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How eBay Works

        Tech | Internet Basics

Using eBay: Buying Items

To look for an item, you don't need to register -- you can browse, search and watch items (up to 10) as a guest. You can't bid or buy as a guest, though. So the next step is to register with eBay here. It's quick and free.

Now we can place a bid on the set of Simpsons Pez dispensers. If we click on the link in our watch list, we end up back at the auction page. There are four main sections to any auction page:

  • Title/Overview - This is where you see the basic information, like auction title, price, shipping price, seller information and how many bids have been placed so far.
  • Description - This is where the seller provides details about the item.
  • Shipping, payment and return policy - This is where you can find full shipping information, any details the seller wants a bidder to know about making payment (including which methods are accepted) and what the seller's return policy is.
  • Bidding - This is where you place a bid on the item.

eBay's bidding process works like this: You enter the maximum amount you are willing to pay for the item, and eBay bids incrementally on your behalf until the bidding reaches the maximum amount you entered. So if we decide we are willing to pay $2.00 for this set of Pez dispensers, we enter $2.00 in the bid slot.

When we click "Place bid," the next screen is a confirmation screen where we can see the bid price and commit to it.

We are now the current high bidder.
We are now the current high bidder.

The top portion of the page with the blue background is for our eyes only -- no one else can see what our maximum bid is. Why is the current price $0.99 and not $2.00? It's because when you're the first bidder, no matter what you enter as your maximum price, your first bid is always the starting price. If someone bids against us, eBay will bid on our behalf up to $2.00 in $0.05 increments (low-price auctions use very small increments, while high price auctions use larger increments). So if another user comes along and enters $1.25 as his maximum, eBay will bid $1.31 on our behalf, and we'll still be winning. But if another user places a maximum bid of $2.01, we've been outbid (and eBay will send us an e-mail to this effect in case we're not watching the auction). At this point, if we still want these Pez dispensers, we have to enter a new maximum bid.

This is where eBay's bidding process doesn't work exactly like it's supposed to -- and starts to get exciting. If every bidder truly entered the maximum he was willing to pay, auctions would end with little fanfare. The person who entered the highest maximum bid would quietly win. But humans being human, the actual maximum amount they're willing to pay is usually "a tiny bit more than what everyone who's bidding against me is willing to pay." If we still want our Pez dispensers, we'll enter a new maximum bid of, say, $3.00; and as long as the other bidder's maximum amount is less than $3.00, we'll be winning the auction again. Our coup might be temporary, though, because if the other bidder wants these Pez dispensers as much as we do, he's going to bid again until he outbids our maximum. And now we have a bidding war.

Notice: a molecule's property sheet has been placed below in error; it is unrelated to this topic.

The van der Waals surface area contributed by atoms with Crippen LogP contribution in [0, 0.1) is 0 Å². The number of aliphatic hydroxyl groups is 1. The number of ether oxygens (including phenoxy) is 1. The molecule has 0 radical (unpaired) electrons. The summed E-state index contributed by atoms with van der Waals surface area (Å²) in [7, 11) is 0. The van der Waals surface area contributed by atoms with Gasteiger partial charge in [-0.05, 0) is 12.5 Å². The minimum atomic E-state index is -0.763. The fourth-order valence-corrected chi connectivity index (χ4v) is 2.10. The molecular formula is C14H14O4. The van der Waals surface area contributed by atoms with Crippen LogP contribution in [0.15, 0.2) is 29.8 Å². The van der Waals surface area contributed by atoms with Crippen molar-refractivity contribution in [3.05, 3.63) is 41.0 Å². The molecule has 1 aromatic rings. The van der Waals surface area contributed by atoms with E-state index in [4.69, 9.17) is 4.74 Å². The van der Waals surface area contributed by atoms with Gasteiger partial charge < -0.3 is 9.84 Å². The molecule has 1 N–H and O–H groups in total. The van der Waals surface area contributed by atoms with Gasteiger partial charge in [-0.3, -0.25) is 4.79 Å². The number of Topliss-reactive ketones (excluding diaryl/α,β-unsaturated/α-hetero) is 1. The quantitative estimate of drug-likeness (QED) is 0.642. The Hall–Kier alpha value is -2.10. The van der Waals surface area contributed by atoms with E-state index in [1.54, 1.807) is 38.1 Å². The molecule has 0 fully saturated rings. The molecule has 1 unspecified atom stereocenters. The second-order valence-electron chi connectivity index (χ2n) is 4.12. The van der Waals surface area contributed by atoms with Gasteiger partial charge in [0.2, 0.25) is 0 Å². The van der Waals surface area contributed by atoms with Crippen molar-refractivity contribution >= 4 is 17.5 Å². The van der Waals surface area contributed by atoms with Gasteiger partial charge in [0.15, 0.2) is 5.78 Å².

Bidding wars are a rush -- and they're sometimes very expensive. If this war continues for the three days until the auction ends, we could end up paying a hundred bucks for these Pez dispensers. It happens. The adrenaline takes over and people start bidding to win -- not necessarily to win a few Pez dispensers, just to WIN. For this reason, most of the bidding happens in the last two minutes of an auction. People wait to place a bid until an auction is about to close -- this way, they can catch other bidders off guard, and hopefully no one will get the chance to outbid them. The last 10 seconds of a bidding war often becomes a battle of bandwidth. Someone using a dial-up connection will never be able to place a winning bid in 10 seconds. Someone using a cable modem can place a winning bid in two seconds.

There is at least one reason why someone would place a bid very early in the auction: to remove a "Buy it Now" option. Remember that when an auction item also has a "Buy it Now" option, if someone decides to "Buy it Now" the auction is over. But the opposite is also true: As soon as someone bids on the item, the "Buy it Now" option disappears. If someone comes across an item she wants but she's not willing to pay the "Buy it Now" price, she'll enter the minimum starting bid just so another user doesn't come along and buy it out from under her.